As cyclists, we need to anticipate that people walking will do the unpredictable. If that means slowing down or, in some cases, dismounting, it needs to be done. Do we want to ticket walkers who wander into the bike lanes? Do we want fences and gates? Cyclists and walkers need to be allies and it does not feel like were fully there right now (and that’s to everyone’s detriment).

    And when something unavoidable happens, cyclists, who are more in touch with their environments than motorists, can be expected to stop, look, listen.

  • Joe R.

    No, we definitely should not ticket people who walk in bike lanes. That’s the pedestrian equivalent of ticketing cyclists who slow-roll red lights. However, a fence (except at crosswalks) isn’t a horrible idea. At crosswalks a cyclist should expect pedestrians, even if the cyclist has the green light, and exercise due care to avoid them. However, expecting them to do the same in between crosswalks is unrealistic. That’s why I support physical enforcement against pedestrian intrusions in between crosswalks.

    Ideally, the better answer is to take car lanes, and widen both sidewalks and bike lanes. I don’t see that happening any time soon.

  • Simon Phearson

    Streetsblog’s prior post on the death of Michael Collopy was that it was premature to say that a cyclist contributed in any way.

    Streetsblog’s journalistic standards have really plummeted as of late. The writers/editors here leap to conclusions and then almost immediately backpedal (no pun intended). I wouldn’t ascribe to them any particular position on what caused Collopy’s death, apart from wanting to promote the most clickbait-y version of events at any particular time.

    As cyclists, we need to anticipate that people walking will do the unpredictable. If that means slowing down or, in some cases, dismounting, it needs to be done.

    Same advice you’d give drivers?

    There are situations where cyclists ought to be especially on guard, sure. The bike lanes on the avenues in the whole Times Square/Penn Station corridor are among them. That said, we can’t be expected to be so hyper-aware and slow-moving that we’re able to come to full stops in order to avoid the most reckless pedestrians. That’s not safe for other riders, and it’s not reasonable to expect from cyclists. We don’t owe them a duty of care above and beyond any owed by drivers, just because we’re on bikes. Pedestrians need to observe their own legal obligations.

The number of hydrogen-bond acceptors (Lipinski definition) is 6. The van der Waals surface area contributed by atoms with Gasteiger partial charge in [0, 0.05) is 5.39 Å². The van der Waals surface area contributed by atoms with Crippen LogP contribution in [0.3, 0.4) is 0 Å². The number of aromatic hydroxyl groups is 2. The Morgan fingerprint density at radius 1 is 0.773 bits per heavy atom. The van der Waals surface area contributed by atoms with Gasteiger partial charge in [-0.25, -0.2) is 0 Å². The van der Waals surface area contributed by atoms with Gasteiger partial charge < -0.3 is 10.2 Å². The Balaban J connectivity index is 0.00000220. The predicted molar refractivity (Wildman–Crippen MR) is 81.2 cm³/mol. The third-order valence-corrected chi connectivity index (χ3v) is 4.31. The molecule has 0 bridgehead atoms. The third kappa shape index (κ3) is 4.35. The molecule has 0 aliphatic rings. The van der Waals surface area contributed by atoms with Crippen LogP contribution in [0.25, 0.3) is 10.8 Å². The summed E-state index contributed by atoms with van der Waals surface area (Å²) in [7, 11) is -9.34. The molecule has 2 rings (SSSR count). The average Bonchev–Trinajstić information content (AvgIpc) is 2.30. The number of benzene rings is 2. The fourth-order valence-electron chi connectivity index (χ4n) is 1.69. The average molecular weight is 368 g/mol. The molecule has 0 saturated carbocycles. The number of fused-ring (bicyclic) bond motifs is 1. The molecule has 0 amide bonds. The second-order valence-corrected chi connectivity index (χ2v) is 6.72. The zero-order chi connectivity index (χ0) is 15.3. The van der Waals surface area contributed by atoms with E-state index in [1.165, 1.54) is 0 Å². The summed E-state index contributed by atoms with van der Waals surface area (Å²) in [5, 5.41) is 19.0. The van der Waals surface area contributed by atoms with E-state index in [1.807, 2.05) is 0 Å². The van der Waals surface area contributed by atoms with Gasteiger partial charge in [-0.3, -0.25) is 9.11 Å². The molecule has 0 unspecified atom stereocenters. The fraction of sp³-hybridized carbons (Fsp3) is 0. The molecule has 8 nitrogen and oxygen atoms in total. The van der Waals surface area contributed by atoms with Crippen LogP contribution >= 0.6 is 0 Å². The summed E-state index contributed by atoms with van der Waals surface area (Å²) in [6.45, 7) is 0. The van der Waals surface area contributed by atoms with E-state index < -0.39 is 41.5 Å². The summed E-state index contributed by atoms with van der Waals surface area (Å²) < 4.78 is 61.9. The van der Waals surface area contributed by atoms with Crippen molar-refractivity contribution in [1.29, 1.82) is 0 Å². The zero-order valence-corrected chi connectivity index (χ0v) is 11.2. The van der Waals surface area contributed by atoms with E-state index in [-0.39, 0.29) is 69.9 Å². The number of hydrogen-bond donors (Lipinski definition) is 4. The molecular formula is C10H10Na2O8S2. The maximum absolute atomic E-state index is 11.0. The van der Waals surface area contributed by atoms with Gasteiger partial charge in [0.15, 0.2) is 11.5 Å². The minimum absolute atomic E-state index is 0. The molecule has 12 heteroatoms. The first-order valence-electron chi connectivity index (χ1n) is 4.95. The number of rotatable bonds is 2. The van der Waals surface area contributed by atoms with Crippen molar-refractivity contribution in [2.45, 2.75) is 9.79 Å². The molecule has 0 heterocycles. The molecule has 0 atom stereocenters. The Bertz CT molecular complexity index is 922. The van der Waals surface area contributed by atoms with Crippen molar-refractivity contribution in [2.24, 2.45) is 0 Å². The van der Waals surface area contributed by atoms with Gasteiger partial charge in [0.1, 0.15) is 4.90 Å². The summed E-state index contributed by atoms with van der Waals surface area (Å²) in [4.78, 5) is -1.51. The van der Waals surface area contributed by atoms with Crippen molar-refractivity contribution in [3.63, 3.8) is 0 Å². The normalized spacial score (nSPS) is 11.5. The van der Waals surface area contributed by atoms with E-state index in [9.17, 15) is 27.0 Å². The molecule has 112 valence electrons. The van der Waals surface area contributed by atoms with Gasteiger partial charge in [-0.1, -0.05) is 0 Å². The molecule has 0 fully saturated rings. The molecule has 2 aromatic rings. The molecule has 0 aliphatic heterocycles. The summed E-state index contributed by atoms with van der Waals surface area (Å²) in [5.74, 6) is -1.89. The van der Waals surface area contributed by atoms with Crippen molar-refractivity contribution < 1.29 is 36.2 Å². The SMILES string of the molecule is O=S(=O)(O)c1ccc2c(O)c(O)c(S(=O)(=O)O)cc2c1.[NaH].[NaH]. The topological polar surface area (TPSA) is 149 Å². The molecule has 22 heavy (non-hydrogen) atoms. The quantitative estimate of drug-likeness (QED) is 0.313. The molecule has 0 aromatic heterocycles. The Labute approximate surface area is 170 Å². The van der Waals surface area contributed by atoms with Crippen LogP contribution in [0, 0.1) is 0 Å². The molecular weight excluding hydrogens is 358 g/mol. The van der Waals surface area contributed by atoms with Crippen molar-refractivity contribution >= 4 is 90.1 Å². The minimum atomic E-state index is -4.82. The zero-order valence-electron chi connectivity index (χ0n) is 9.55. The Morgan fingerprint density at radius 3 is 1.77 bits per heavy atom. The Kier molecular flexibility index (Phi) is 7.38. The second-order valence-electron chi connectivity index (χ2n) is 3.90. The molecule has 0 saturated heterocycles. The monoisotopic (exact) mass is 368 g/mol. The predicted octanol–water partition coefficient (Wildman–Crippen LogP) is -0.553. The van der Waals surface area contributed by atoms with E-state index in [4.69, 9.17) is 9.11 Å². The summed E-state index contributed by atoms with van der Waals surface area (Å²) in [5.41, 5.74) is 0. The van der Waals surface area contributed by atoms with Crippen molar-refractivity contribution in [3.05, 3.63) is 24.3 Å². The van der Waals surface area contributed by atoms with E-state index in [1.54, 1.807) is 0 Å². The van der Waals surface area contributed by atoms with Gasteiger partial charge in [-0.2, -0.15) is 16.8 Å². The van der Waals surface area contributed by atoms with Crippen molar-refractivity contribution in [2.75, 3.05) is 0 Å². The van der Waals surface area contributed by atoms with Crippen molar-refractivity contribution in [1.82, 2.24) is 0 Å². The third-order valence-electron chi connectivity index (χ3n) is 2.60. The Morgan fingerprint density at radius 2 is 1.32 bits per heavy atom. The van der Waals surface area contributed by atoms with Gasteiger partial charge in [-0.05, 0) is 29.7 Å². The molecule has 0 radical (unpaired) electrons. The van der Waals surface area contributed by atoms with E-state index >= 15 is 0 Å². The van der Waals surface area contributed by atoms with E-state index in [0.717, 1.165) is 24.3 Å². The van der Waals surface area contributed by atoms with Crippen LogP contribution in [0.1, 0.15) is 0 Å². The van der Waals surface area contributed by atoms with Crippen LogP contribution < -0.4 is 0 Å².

Cyclists and walkers need to be allies and it does not feel like were fully there right now (and that’s to everyone’s detriment).

    You’re not talking about an “alliance” between cyclists and pedestrians. You’re talking about pedestrian priority, and cyclist deference. An “alliance” would look like pedestrians and cyclists respecting one another’s spaces. And I think I can say quite truthfully that pedestrians right now are far more likely to intrude on cycling infrastructure, with less awareness, than vice versa – and it seems clear, moreover, that they feel fully entitled to do so.

  • J C

    First sentence:

    “City officials are under fire following the death of a pedestrian after an apparent collision with a cyclist in Chelsea last month–”

    Collopy apparently collided with a bicycle? No, a bicycl hit Mr. Collopy hard enough to knock him down, and he smashed his head into the ground.

    Try dropping this false equivalence garbage.

    “after apparently being hit by a bicycle” could work were there not witnesses, but “apparently” isn’t really appropriate since witnesses saw him hit. So indeed the use of “apparently” is anti-pedestrian crap.

  • J C

    Because that would take such agents paying attention, I’ve seen them direct cars, stopped cars, to run red lights into a crosswalk with pedestrians in it. This was NOT simply signalling a car to go through the red at the end of a yellow.

    And as broader policy, the City ain’t real into caring about the dangers pedestrians face from “bikes” and bicycles.

    But such an agent probably wouldn’t do any harm.

  • Isaac B

    Same advice you’d give drivers?

    Yes.

    You’re not talking about an “alliance” between cyclists and pedestrians. You’re talking about pedestrian priority, and cyclist deference. An “alliance” would look like pedestrians and cyclists respecting one another’s spaces. And I think I can say quite truthfully that pedestrians right now are far more likely to intrude on cycling infrastructure, with less awareness, than vice versa – and it seems clear, moreover, that they feel fully entitled to do so.